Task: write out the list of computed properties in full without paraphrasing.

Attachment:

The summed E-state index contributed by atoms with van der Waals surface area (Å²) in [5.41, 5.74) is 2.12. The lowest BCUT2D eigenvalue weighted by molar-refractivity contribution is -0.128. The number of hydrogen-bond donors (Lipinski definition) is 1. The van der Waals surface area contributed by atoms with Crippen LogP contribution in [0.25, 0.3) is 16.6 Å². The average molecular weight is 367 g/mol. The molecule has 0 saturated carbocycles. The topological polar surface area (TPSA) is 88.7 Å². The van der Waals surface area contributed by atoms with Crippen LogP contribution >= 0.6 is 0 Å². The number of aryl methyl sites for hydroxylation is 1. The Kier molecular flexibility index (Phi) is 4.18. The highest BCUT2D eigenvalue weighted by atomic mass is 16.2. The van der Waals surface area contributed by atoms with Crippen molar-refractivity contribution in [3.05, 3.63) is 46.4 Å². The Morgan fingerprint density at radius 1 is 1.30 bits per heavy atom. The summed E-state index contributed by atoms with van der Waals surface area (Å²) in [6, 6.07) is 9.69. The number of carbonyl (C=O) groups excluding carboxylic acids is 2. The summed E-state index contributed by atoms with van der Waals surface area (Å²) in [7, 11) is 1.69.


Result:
The summed E-state index contributed by atoms with van der Waals surface area (Å²) in [5.41, 5.74) is 2.12. The lowest BCUT2D eigenvalue weighted by molar-refractivity contribution is -0.128. The number of hydrogen-bond donors (Lipinski definition) is 1. The van der Waals surface area contributed by atoms with Crippen LogP contribution in [0.25, 0.3) is 16.6 Å². The average molecular weight is 367 g/mol. The molecule has 0 saturated carbocycles. The topological polar surface area (TPSA) is 88.7 Å². The van der Waals surface area contributed by atoms with Crippen LogP contribution >= 0.6 is 0 Å². The number of aryl methyl sites for hydroxylation is 1. The Kier molecular flexibility index (Phi) is 4.18. The highest BCUT2D eigenvalue weighted by atomic mass is 16.2. The van der Waals surface area contributed by atoms with Crippen molar-refractivity contribution in [3.05, 3.63) is 46.4 Å². The Morgan fingerprint density at radius 1 is 1.30 bits per heavy atom. The summed E-state index contributed by atoms with van der Waals surface area (Å²) in [6, 6.07) is 9.69. The number of carbonyl (C=O) groups excluding carboxylic acids is 2. The summed E-state index contributed by atoms with van der Waals surface area (Å²) in [7, 11) is 1.69.